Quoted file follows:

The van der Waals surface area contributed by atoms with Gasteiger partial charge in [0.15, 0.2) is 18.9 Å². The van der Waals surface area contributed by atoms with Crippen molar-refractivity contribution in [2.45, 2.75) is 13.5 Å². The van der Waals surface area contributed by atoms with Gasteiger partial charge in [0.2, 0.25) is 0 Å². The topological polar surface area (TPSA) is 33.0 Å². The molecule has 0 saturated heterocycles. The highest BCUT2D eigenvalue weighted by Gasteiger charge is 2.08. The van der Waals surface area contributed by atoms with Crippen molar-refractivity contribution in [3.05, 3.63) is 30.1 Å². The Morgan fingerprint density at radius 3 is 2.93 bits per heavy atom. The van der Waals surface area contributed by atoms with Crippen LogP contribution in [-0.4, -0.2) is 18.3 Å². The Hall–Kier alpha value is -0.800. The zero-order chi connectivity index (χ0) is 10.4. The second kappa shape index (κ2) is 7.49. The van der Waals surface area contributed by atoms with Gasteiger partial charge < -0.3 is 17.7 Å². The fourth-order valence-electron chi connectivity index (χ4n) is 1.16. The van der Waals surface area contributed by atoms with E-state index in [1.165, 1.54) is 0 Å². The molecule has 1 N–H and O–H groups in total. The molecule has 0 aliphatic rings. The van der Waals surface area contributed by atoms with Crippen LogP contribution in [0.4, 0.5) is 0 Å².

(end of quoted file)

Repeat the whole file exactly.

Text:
The van der Waals surface area contributed by atoms with Gasteiger partial charge in [0.15, 0.2) is 18.9 Å². The van der Waals surface area contributed by atoms with Crippen molar-refractivity contribution in [2.45, 2.75) is 13.5 Å². The van der Waals surface area contributed by atoms with Gasteiger partial charge in [0.2, 0.25) is 0 Å². The topological polar surface area (TPSA) is 33.0 Å². The molecule has 0 saturated heterocycles. The highest BCUT2D eigenvalue weighted by Gasteiger charge is 2.08. The van der Waals surface area contributed by atoms with Crippen molar-refractivity contribution in [3.05, 3.63) is 30.1 Å². The Morgan fingerprint density at radius 3 is 2.93 bits per heavy atom. The van der Waals surface area contributed by atoms with Crippen LogP contribution in [-0.4, -0.2) is 18.3 Å². The Hall–Kier alpha value is -0.800. The zero-order chi connectivity index (χ0) is 10.4. The second kappa shape index (κ2) is 7.49. The van der Waals surface area contributed by atoms with Gasteiger partial charge < -0.3 is 17.7 Å². The fourth-order valence-electron chi connectivity index (χ4n) is 1.16. The van der Waals surface area contributed by atoms with E-state index in [1.165, 1.54) is 0 Å². The molecule has 1 N–H and O–H groups in total. The molecule has 0 aliphatic rings. The van der Waals surface area contributed by atoms with Crippen LogP contribution in [0.4, 0.5) is 0 Å².